• Peurifoy Chris

    Lori,

    This fits perfectly in my life fight now. I have been hurting for a long time and it has not been until recently that I have discovered effective ways to deal with it. Unfortunately I have inflicted great pain and suffering on those I hold closest to my heart for quite a long time. I realize that I am impatient and want the pain to stop which causes me to digress in my efforts. This is quite a simple concept yet it is incredibly difficult as I have 30 years of making others feel what I feel. I have hope that if I continue practicing loving kindness and compassion, I will get better in time.

  • Yetti

    So, one of my roommates and his girlfriend fight a lot. They are both cool people, but it just seems to happen and I can tell that my roommate is getting tired of it. I’ve talked with both of them, not specifically about fighting and I can’t see his girlfriend starting these fights. My roommate on the other hand seems to think that she always starts them. I think it goes something like this;
    The girlfriend says something stupid, or is worried about her own problems and tries to seek comfort.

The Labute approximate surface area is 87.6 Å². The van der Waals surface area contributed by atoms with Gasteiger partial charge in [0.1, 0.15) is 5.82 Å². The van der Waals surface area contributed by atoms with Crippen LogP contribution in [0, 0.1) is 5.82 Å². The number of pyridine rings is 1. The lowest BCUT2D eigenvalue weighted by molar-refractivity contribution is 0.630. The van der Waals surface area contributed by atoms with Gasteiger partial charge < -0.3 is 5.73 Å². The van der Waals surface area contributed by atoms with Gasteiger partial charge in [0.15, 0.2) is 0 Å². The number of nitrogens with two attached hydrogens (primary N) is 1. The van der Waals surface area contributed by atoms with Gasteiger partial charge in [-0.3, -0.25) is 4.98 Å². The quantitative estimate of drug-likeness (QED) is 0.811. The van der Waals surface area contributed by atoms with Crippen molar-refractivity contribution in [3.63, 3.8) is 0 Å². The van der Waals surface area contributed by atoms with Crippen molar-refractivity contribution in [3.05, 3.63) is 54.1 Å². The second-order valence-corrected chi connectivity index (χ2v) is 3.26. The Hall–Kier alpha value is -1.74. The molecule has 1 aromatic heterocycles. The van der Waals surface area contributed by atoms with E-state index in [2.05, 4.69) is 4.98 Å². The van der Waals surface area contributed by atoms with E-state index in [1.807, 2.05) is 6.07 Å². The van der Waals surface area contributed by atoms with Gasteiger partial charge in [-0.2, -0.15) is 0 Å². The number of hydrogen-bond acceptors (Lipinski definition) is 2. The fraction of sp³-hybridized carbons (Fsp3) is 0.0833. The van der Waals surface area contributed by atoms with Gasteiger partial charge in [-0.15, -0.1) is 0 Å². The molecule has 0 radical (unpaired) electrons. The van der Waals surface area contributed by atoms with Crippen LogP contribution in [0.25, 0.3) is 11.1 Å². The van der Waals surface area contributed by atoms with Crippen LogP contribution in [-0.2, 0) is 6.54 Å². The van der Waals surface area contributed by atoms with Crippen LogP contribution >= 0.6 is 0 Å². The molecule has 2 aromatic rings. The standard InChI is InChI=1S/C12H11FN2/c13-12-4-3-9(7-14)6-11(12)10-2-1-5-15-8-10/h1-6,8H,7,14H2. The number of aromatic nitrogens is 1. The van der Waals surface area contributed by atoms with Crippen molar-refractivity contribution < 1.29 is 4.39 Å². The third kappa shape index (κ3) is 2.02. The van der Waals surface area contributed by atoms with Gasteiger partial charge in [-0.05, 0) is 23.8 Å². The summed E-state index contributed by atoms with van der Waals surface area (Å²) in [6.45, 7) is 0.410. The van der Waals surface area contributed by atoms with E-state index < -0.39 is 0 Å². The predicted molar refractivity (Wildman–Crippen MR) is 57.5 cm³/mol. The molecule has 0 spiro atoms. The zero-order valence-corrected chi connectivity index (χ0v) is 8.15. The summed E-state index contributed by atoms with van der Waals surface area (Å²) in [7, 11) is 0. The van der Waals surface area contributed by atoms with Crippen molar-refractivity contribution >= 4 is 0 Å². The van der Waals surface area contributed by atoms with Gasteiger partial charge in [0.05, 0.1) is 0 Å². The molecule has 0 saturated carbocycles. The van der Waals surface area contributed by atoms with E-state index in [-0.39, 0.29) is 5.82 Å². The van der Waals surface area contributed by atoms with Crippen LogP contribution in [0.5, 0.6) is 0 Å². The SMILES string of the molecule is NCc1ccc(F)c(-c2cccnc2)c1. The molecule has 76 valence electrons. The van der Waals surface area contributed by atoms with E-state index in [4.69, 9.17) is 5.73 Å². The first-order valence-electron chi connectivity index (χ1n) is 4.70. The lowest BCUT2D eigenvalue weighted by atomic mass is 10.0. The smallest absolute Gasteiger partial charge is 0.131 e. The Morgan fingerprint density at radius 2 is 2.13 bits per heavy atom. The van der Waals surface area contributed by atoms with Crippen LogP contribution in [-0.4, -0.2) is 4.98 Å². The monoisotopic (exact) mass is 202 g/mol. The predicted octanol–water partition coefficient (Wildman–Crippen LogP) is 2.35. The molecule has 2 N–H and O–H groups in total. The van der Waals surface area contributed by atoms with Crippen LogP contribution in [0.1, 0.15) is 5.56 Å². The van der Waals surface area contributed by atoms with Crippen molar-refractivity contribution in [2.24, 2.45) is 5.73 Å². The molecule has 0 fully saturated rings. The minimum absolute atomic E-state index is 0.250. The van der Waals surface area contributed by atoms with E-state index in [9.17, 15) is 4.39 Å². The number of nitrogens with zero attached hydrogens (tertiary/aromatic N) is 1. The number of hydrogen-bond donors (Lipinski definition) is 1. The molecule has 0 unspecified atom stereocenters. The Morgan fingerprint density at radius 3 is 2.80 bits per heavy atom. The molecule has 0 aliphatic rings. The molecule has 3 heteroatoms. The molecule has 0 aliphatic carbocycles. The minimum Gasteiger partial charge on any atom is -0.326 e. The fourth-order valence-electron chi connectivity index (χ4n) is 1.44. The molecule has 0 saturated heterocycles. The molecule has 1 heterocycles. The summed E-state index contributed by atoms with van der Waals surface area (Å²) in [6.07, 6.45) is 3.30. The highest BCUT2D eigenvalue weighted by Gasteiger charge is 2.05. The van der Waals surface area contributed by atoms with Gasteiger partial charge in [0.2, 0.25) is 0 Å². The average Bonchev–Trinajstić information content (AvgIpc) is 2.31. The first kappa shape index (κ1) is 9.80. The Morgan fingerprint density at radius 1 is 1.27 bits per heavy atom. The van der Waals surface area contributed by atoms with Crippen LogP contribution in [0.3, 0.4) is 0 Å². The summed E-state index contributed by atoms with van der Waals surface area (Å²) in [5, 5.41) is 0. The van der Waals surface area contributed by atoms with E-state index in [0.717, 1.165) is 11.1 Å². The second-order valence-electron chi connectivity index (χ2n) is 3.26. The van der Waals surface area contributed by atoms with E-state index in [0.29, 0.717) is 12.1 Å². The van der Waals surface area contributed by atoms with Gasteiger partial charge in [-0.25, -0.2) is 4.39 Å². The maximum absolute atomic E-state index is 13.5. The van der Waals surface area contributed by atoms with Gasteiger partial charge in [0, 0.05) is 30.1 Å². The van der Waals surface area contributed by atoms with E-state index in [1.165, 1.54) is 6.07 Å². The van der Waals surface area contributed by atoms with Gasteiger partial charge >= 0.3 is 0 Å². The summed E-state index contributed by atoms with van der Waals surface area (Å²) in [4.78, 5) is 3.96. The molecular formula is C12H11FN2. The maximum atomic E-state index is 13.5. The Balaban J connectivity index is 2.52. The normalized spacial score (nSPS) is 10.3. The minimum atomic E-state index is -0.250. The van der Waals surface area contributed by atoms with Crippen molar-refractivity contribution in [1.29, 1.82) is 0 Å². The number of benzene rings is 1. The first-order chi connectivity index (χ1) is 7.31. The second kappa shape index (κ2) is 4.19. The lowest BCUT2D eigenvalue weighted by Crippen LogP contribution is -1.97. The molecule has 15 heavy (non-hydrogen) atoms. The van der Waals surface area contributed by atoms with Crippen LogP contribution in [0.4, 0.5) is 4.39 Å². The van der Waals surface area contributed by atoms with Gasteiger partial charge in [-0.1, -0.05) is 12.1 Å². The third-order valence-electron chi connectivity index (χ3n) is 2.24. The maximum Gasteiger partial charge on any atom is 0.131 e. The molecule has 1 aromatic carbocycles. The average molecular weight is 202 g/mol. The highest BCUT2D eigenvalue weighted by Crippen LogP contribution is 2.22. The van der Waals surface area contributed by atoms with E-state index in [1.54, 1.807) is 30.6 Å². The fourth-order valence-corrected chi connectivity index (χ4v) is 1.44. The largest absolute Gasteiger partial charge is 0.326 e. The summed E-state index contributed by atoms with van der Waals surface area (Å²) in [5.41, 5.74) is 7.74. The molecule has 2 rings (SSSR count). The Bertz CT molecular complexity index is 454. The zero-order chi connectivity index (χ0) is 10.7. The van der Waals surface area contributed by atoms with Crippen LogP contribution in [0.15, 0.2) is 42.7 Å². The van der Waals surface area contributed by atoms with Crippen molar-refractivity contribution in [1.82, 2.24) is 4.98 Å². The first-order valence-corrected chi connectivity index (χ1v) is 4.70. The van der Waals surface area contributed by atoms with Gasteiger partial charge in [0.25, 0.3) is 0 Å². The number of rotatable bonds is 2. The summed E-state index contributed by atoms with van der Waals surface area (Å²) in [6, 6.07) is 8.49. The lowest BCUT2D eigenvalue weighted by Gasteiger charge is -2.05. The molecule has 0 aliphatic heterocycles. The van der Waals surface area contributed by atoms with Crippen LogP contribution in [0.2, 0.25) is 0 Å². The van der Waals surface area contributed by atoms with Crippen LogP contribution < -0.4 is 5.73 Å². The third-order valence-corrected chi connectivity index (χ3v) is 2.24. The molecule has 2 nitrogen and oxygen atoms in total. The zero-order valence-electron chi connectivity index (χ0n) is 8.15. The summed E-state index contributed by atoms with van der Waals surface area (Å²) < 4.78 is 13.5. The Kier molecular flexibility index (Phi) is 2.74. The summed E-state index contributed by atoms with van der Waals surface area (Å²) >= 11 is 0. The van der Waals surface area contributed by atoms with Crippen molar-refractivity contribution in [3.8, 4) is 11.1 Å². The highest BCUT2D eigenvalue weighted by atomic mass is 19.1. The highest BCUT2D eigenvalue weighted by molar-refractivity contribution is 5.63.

The boyfriend takes the comment personally and lashes out at her, or says something even stupider in return.
    I think he starts it because after one of their fights I asked if he wanted to talk about it, he said, “I can never respond in a way that is remotely negative, she will just explode at me if I do.”
    I wanted to tell him then that responding with more negativity doesn’t help the situation, like it just doesn’t help and only creates more conflict. In math multiplying 2 negatives makes a positive, in real life this does not happen. I didn’t actually respond this way because I had the feeling that he would take it personally, and feel that I’m attacking him, then lash out. So instead I changed the subject to bring about positive emotions.

    Is there any way that I can help him, with out putting him on the defensive?